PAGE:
December 18, 2020
People are mailing packages in record numbers this holiday season, and U.S. Postal Service workers say anything shipped after Saturday may not be delivered until Christmas Day passes.
Today marks the deadline for shipping cards and packages via first class mail. The deadline for priority mail service is Saturday, but postal workers say even that's no guarantee. The deadline for standard ground shipping was Tuesday.
The nor-easter that dumped several inches of snow across the Philadelphia region Wednesday further delayed some deliveries and shipments, straining an already overloaded industry.
"It really couldn't have happened at a worse time. Obviously, it hampers transportation," Ray Daiutolo Sr., of the USPS, told ABC6. "We're gonna deal with it. We'll flex our network, we'll move our resources around."
An estimated 3 billion packages will be delivered this holiday season – up from 2.5 billion last year.People hoping to ship a present at the last-minute can try priority mail express service until Wednesday, but, again, there's no guarantee it will arrive in time. All USPS deadlines are considered estimates.
"We've never seen anything like it," Daiutolo told ABC. "So, whatever customers can do to get those items to us sooner, rather than later, will help us deliver their packages."FedEx and UPS both caution that it is too late to send packages via ground shipping, though UPS said it depends on location.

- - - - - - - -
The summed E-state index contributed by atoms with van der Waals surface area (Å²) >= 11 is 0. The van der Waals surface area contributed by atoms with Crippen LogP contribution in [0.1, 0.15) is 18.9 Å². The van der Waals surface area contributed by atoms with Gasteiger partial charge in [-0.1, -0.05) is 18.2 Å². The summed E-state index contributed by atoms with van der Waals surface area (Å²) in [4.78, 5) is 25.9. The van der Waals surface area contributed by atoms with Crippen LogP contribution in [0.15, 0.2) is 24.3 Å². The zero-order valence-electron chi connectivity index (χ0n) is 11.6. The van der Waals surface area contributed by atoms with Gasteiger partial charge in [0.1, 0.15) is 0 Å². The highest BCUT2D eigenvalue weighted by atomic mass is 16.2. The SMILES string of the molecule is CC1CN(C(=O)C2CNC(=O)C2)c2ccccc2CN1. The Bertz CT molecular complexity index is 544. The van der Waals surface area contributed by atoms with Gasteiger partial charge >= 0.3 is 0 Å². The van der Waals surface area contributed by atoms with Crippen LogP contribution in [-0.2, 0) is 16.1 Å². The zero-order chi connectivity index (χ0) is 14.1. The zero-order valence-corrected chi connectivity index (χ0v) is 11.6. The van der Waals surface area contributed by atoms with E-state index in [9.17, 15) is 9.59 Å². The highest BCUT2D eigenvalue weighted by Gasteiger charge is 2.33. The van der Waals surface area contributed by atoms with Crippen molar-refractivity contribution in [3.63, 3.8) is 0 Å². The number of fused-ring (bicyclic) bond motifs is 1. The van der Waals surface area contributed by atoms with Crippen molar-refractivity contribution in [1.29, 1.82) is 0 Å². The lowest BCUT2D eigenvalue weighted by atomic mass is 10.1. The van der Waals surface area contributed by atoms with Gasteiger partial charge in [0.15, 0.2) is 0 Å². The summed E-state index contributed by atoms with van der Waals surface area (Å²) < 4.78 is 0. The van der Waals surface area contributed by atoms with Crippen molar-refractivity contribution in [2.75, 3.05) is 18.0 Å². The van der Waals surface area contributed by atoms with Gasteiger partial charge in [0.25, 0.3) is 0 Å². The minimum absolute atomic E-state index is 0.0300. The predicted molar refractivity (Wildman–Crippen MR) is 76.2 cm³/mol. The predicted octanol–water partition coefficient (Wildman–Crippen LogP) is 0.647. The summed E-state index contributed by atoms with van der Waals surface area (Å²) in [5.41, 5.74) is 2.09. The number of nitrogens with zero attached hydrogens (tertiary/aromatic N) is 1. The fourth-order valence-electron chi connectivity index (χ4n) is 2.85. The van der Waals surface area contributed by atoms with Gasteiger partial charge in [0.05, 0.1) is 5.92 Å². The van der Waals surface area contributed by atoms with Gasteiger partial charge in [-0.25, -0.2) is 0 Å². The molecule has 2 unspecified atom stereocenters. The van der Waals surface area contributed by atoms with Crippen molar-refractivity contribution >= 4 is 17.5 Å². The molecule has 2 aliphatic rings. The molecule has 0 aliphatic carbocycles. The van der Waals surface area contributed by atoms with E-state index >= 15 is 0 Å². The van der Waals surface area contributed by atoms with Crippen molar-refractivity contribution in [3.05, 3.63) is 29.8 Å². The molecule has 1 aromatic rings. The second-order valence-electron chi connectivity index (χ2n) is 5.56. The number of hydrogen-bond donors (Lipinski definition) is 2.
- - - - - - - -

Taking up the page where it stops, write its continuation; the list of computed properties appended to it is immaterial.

On top of the weather-caused delays, the USPS has been experiencing staffing shortages that make the extra load difficult to bear.
The Philadelphia Inquirer reported that these shortages are causing thousands of packages to pile up in Philly-area processing facilities — so much so that employees say they don't have enough room to walk around.
There are packages dated from before Thanksgiving throughout the facilities, employees said. Delivery trucks waited in a miles-long line, because there wasn't enough room to unload their packages.
"You can't even move, that's how much mail we have in that building," Nick Casselli, president of the American Postal Workers Union Local 89, told the newspaper. Reports show that OSHA representatives visited both the Philadelphia and Allentown plants.
Record numbers of postal workers are getting the coronavirus, too.
"Across the country, our employee availability is down 3 to 4% on average," Postmaster General Louis DeJoy told ProPublica. "But the issue is in some of the hot spots in the country, areas like Philadelphia and Detroit — there's probably 20 [other areas] the averages cover — they could be down 20%. And that is contributing to the delivery problem that we're having."